Farming-related air pollution linked to deaths, study says
MARIETTA — Luke Brubaker admitted that he’s proud of his soil as he bent over and gestured with an extended arm to a field on his northwestern Lancaster County dairy operation.
He pointed to the largely unbroken soil, where modern farming practices allow feed to be planted without tilling. And he noted tiny slits in the dirt, where fertilizer was injected directly into the ground instead of slathered on top.
“See, it’s not all torn up,” he said, highlighting the effect of farming practices that lock soil and nutrients in the ground, keeping them from washing or blowing away where they can become harmful pollutants.
Those methods were among numerous conservation practices Brubaker made sure to highlight as he offered something of a rebuttal to recently published research that links farming-related air pollution to premature deaths.
That study estimated that air pollution from Lancaster County farmlands causes about 184 deaths annually, according to Jason Hill, a University of Minnesota professor. That’s about 0.075 deaths for every one of Lancaster County’s 2,440 square kilometers of land. Some of those deaths, he noted, may be recorded out of the county — a result of local pollutants carried elsewhere by weather.
Those local figures were plucked from a study published last month in the Proceedings of the National Academy of Sciences by Hill and more than a dozen fellow researchers, who set out to examine the relationship between food production and air pollution.
Nationwide, they found that agriculture-related air pollution is responsible for 17,900 yearly deaths.
“Air pollution is the top contributor to reduced human health from environmental sources,” Hill said.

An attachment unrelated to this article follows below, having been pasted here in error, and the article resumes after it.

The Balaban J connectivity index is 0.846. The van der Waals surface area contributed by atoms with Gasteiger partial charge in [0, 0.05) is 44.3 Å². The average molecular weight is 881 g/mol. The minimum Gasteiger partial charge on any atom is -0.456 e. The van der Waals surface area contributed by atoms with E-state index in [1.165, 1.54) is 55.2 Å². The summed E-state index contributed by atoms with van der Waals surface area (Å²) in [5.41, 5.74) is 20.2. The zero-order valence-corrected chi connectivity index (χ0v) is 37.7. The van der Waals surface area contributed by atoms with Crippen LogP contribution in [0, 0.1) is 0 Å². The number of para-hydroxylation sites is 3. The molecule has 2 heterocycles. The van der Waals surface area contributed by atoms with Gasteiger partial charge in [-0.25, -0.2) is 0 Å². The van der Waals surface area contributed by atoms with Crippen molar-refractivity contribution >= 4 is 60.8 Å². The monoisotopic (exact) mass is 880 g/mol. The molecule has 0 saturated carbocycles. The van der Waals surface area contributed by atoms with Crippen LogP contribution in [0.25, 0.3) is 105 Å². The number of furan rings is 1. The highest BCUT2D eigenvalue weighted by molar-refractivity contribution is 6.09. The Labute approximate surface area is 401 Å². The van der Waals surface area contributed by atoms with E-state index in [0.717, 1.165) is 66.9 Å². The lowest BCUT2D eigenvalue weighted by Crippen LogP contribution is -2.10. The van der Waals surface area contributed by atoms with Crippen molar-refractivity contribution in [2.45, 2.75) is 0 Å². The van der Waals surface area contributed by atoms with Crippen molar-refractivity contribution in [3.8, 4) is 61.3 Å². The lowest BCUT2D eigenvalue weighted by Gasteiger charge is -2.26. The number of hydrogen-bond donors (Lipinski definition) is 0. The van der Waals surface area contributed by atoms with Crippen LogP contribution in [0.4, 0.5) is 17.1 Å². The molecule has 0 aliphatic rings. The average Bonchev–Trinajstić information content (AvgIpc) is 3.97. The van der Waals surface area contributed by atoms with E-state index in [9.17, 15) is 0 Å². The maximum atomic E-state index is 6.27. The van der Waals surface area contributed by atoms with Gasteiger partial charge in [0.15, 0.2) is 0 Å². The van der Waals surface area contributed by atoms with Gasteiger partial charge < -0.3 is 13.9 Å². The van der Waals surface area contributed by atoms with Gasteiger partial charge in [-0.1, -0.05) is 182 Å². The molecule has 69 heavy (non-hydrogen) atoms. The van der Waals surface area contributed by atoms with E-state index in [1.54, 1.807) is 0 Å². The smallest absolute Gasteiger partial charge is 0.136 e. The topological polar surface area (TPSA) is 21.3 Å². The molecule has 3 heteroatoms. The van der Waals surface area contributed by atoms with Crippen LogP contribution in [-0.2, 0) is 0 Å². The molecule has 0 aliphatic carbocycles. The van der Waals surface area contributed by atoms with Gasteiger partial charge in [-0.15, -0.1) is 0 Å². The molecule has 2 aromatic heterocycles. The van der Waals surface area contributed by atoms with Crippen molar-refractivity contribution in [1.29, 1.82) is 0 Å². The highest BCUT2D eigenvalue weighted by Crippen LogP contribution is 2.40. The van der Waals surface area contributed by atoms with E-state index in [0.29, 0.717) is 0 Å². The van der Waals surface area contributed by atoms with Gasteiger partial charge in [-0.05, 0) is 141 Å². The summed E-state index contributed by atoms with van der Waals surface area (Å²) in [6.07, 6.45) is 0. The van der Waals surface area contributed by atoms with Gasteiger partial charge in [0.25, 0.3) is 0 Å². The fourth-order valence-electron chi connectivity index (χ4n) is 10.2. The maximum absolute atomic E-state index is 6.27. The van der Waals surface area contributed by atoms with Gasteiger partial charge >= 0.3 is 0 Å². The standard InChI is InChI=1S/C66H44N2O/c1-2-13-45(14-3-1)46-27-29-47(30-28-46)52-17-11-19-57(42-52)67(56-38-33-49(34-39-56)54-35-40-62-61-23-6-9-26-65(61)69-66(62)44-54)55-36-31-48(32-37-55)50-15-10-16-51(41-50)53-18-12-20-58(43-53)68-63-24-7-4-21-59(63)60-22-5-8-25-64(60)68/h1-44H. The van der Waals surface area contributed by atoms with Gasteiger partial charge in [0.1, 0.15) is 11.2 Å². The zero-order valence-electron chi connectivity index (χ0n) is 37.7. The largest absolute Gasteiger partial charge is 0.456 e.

It’s a statistic that’s attracted attention in Pennsylvania and, specifically Lancaster County — the most productive, non-irrigated farming county in the United States, home to more than 5,000 individual farms.
“It’s something that’s being talked about, absolutely,” said Liam Migdail, spokesman for the Pennsylvania Farm Bureau.
However, industry leaders wish more of that discussion would focus on the growing adoption of farming practices that can help capture air pollutants, Migdail said.
“These are all practices that are in place in farms in Lancaster County and they are expanding,” Migdail said, holding up Brubaker Farms LLC as an example. “The last thing that any farmer wants to do is damage their community or cause a health problem.”
Agriculture has long been identified as a contributor to air pollution. But Hill said the study he collaborated on is novel because it used modern air-quality models and county-level data from federal regulators to examine the impact of individual types of farming — concluding that animal agriculture is a leading cause of air pollution.
Mainly, the study focused on particulate pollution — microscopic solids and liquids floating in air that can be created through on-farm activities like tilling, field burning and machinery use, as well as by livestock kicking up dust.
Particles also can be created during chemical reactions in the air, including when ammonia reacts with other airborne substances to form salts, according to Richard Clark, chair of the Earth Sciences Department at Millersville University, where he teaches meteorology.
Ammonia is emitted into the air from animal waste, as well as when it is spread atop fields as fertilizer, said Clark, who was not a part of the study.
Within the published study, Lancaster County stands out in the United States, both for its high levels of ammonia emissions and total farming-related particulate pollution, Hill said, comparing it to neighboring regions.
The type of particulate pollution of concern in the study is called PM2.5. The name means individual particles are no larger than 2.5 micrometers — 30 times smaller than the width of a human hair.
Because they are so small, the particles are a threat to human health, according to Alan Peterson, a medical doctor in Lancaster County who has long studied the relationship between health and the environment.
The tiny particles are easily inhaled, bypassing bodily defense systems to enter the lungs, where they can then make their way into blood vessels, he said.
“Once they are there they can get into literally any organ in the body,” Peterson said.